Itinerant workers, cobblers can repair all sorts of things. Note the sophisticated lithographic printing of this image, which some early Clifton & Co.
Clifton & Co.
Mumbai grew from the 1860s through the 1890s largely because of the international cotton trade, which went from exporting cotton to textile manufacturing mills dotting the city.
There were numerous famines during the Raj, some like this one around the turn of the century, often simultaneous with plagues that came to Bombay by ship.
An Indian Bungalow or single story house.
The word bungalow derives from the Gujarati word baṅglo and means "Bengali", used to communicate "house in the Bengal style". Such houses were traditionally small, thatched and had a wide veranda.
Buddhism had largely departed India by this time, having flourished between the 3rd century BCE and 13th century CE, but its temples still stood and were frequently subjects of postcards.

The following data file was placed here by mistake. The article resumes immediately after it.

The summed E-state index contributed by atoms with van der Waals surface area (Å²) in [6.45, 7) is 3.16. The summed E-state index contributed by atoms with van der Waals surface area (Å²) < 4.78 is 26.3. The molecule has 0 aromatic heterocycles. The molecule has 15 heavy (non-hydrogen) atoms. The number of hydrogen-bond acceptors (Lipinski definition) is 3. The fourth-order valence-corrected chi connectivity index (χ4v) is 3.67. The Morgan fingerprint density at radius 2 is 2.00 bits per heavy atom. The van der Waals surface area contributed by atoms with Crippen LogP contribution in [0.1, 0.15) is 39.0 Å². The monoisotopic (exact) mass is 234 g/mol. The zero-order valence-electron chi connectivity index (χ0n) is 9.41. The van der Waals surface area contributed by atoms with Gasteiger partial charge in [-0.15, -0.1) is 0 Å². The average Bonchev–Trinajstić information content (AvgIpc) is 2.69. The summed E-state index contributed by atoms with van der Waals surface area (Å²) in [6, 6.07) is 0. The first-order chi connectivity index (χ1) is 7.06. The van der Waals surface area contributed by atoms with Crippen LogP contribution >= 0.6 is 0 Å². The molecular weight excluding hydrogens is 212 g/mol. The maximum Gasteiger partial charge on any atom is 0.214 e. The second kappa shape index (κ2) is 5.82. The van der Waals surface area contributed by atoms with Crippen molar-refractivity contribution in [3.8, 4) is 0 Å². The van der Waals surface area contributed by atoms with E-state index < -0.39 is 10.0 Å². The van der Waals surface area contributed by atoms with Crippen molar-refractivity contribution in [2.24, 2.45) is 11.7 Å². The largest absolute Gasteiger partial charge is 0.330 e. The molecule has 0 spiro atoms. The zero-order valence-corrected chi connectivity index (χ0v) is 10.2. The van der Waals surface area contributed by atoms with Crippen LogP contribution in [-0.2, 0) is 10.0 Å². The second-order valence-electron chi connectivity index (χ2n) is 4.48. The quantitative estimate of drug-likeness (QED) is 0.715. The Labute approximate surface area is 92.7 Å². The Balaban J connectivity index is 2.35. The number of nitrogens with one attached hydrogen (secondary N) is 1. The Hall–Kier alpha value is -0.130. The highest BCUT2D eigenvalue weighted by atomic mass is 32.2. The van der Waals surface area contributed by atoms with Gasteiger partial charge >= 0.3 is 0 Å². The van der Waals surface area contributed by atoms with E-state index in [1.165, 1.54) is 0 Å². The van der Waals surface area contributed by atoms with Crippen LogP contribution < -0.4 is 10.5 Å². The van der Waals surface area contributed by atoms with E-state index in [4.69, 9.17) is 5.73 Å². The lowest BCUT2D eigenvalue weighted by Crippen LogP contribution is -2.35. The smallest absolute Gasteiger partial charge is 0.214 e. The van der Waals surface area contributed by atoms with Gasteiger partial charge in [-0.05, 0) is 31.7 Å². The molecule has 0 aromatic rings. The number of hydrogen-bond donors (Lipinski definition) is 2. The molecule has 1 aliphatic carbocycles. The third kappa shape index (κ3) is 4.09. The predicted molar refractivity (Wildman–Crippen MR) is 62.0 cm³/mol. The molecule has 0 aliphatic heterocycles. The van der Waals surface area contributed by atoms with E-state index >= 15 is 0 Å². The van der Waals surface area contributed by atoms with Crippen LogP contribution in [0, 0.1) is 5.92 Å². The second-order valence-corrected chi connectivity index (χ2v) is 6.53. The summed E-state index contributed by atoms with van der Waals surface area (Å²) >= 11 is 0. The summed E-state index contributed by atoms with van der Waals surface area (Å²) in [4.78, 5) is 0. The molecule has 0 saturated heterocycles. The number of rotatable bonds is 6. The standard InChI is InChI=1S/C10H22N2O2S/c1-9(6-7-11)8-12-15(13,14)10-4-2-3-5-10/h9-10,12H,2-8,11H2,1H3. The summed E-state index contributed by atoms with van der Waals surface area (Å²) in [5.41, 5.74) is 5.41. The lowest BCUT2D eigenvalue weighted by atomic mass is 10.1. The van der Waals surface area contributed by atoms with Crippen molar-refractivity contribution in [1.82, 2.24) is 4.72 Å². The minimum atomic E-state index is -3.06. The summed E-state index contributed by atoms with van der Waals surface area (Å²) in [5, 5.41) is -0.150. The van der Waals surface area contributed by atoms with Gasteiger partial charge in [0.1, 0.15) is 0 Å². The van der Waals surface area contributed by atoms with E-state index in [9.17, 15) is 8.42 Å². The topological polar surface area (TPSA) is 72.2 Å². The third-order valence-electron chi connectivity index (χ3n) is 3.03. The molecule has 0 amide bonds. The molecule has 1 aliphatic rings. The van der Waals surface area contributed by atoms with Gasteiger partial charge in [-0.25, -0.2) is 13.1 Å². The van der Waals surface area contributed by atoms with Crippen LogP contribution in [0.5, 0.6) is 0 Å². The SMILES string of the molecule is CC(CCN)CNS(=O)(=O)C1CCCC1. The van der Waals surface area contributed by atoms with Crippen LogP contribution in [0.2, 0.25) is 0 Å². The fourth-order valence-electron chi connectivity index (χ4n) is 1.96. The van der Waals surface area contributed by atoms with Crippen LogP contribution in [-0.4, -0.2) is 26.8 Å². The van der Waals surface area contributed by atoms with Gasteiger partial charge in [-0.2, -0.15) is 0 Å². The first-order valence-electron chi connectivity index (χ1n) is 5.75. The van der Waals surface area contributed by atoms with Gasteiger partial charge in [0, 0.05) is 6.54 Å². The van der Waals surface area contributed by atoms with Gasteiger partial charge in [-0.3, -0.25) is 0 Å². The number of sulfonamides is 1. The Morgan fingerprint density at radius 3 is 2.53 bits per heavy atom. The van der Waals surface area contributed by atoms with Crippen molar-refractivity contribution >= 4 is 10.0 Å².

This so-called "chromo-collotype" card was created by running an image derived from a black and white photograph through multiple color runs, after each color had dried, creating rich and translucent images.
A striking image of a small Parsi girl sitting on a table with her feet on a chair, the "de [of] Bombay" added by the French sender in 1911.
While quite distinctive, keyhole views like this one were a brief fad that overtook early postcard publishing and soon disappeared.
Maybe it is the hookahs and Arab head dress of the main in the green robe smoking a cigarette, but this seems to be a scene in Bombay bazaar. The electrotype (imprint on the back) matches that of Clifton & Co.